AMD at last began shipping its delayed quad-core Opteron server processor chips in volume to channel partners today.
The chip, code-named Barcelona, was officially launched by AMD in September last year.
However, a major technical erratum - well, bug - forced the firm to postpone mass production of the processor while it made fixes at the silicon level.
The problem also affected AMD's Phenom processor chips that were touted for use in high-end computers and built on the same architecture as Barcelona. That chip finally received the red carpet treatment last week.
Sunnyvale, California-based AMD was yesterday keen to stress that eight heavyweight OEMs will begin shipping systems loaded with the Opteron processor over the coming weeks.
As we reported last month, HP was the first big name computer maker to bravely step out from the shadows and load its ProLiant G5 platforms with the quad-core chip.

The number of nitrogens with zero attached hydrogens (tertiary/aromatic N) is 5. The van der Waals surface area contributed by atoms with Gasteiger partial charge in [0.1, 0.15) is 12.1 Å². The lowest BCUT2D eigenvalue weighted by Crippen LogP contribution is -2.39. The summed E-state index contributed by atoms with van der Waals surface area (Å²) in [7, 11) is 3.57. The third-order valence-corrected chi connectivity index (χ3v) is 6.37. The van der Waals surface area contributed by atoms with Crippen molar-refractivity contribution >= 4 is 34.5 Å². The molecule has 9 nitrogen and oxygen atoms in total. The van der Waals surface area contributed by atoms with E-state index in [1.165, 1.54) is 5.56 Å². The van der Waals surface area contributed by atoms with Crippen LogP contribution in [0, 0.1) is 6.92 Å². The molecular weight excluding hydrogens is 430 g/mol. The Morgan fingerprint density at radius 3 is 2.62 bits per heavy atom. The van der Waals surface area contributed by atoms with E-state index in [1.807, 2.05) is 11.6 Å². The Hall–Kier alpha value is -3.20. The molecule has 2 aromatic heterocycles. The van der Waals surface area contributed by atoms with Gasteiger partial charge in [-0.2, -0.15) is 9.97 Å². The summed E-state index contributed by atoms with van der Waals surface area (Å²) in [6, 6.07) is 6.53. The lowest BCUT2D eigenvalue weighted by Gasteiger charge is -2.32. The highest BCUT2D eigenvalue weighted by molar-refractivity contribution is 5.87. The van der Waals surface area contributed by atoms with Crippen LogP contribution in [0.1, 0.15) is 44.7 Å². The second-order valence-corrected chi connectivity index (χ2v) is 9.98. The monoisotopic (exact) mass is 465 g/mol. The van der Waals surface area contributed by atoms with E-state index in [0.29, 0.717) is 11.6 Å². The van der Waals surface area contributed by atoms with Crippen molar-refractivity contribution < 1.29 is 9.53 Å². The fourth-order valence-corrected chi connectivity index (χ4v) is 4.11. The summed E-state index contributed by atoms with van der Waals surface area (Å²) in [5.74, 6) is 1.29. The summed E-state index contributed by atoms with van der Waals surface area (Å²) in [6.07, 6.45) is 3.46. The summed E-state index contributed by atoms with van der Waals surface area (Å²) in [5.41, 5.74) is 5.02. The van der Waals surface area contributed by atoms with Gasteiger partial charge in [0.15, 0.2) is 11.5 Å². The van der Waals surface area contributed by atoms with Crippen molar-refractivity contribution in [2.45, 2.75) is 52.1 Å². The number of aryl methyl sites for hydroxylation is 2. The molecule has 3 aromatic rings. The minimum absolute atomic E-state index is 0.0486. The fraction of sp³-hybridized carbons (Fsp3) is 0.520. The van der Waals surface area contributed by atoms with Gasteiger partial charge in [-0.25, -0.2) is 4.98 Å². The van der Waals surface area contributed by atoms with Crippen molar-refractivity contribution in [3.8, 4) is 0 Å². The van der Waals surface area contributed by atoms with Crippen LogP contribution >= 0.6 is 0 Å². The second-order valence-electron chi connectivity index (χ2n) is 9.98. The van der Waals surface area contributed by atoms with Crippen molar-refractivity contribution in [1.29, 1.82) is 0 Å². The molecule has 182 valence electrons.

Despite being about nine months ahead of arch rival Intel - on paper - with its quad-core technology, the firm struggled to get Barcelona out the door. It was once thought that the quad-core Opteron part would arrive at about this time last year. The shipping delays have caused AMD to lose gobs of precious server market share, and the company's stock price has lost more than half its value over the last year.
AMD now hopes to turn the sorry mess around with its Phenom and Opteron chips. The company's worldwide market development manager John Fruehe told Dow Jones: "We're off to the races now, and the product is out. All of the fixes are in place, and everything looks wonderful."
Meanwhile, shares in the firm have today fallen nearly five per cent, or 31 cents, to $6.03 on the New York Stock Exchange. ®